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B.C. loggers to get quicker access to fire-damaged timber

Last year’s forest fires could generate 28,000 truckloads of salvage wood
FES executive director Steve Kozuki (left) with Central Chilcotin Rehabilitation’s Daniel Persson and Joe Webster at a wildfire salvage operation at Pressy Lake.

The B.C. government is making regulatory and pricing changes to allow for quicker recovery of timber from wildfires for use in sawmills, pulp and pellet mills.

As BIV News reported earlier this year, timber salvaged after forest fires can still have value, if only for pulp and pellet production, and can reduce the risk of future fires. But it needs to be salvaged quickly.

In January, at the BC Natural Resources Forum, Bruce Blackwell, principal of Blackwell and Associates, estimated there may be up to five million cubic metres of fibre each year – about 11 per cent of the province’s total annual allowable cut of 46 million cubic metres – that could be salvaged after forest fires.

But after about a year, fire-damaged trees dry out, crack and become useless for any kind of sawmilling, so it is important that the salvaging be done quickly. That requires some regulatory streamlining.

The B.C. government today announced changes to the Interior Appraisal Manual – effective April 1 – to streamline the permitting to allow forestry companies and First Nations to conduct salvage operations in a more timely manner.

"Wildfires are increasingly having devastating impacts on our communities and economies," Andrew Mercier, minister of State for Sustainable Forestry Innovation, said in a press release.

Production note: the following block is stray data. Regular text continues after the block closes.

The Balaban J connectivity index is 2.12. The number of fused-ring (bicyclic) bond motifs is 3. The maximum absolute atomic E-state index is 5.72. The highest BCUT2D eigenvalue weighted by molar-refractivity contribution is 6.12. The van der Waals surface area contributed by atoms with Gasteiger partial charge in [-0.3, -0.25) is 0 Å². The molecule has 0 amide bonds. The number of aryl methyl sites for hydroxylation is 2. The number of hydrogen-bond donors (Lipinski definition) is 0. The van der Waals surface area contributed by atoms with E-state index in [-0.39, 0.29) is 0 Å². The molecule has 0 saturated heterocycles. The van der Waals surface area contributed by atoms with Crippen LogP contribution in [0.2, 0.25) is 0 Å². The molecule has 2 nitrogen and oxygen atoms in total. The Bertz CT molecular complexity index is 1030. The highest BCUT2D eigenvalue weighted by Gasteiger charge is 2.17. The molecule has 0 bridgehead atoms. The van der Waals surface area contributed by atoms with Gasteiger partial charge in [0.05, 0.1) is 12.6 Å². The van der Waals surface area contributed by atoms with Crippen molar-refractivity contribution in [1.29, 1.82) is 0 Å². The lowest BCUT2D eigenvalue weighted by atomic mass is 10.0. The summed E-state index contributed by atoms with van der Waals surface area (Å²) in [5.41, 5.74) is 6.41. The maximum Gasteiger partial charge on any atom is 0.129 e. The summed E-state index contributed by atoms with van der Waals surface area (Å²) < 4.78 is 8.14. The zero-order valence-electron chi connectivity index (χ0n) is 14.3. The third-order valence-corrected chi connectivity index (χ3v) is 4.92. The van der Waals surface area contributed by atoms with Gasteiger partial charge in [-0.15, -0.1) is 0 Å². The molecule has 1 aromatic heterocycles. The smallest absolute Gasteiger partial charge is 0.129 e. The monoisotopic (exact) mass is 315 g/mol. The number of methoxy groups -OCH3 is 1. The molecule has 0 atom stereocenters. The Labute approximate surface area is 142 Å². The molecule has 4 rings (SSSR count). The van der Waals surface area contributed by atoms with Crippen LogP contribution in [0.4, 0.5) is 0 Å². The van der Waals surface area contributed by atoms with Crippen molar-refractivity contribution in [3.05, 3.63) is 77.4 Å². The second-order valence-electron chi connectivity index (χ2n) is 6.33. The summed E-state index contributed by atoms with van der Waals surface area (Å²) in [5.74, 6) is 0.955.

"During my visits in forestry communities throughout the province, speeding up salvage is something I've been hearing a lot from people. Making the salvage of fire-damaged wood faster, easier and more economic means more forestry operations can access fire-damaged wood, supporting forestry-dependent regions and forestry workers."

Salvage cutting permits have been issued for more than 1 million cubic metres of timber from 2023 forest fires -- about 28,000 logging truck loads worth -- the government said in its news release.

The changes are being welcomed by the BC Pulp and Paper Coalition and Council of Forest Industries (COFI).

"The pulp and paper industry has always used wood considered to be waste - sawdust, shavings, chips and others - to make household staples," said BC Pulp and Paper Coalition general manager Joe Nemeth.

"Wildfire salvage is yet another excellent, sustainable source of fibre. With government increasing the ability to access this burned timber, our mills, our employees and our communities have greater stability."

"Salvaging wildfire-damaged timber on a timely basis can help restore areas for wildlife and recreation, make communities safer, and provide residual fibre that can help sustain jobs and local economic activity," added COFI president Linda Coady.

In addition to the recent regulatory changes, the B.C. government is also convening what it calls a wildfire salvage leadership committee to oversee the implementation, measuring and reporting on salvage progress, and is working on a new wildfire salvage guidebook.

"This government initiative will give the mill access to more fibre, which will contribute to sustaining our operations in the long run,” said Thomas Hoffman, fibre manager for Kruger Kamloops.

“Seeing partners working towards a shared goal and coming up with innovative solutions to support the industry, First Nations and the community is the way forward."

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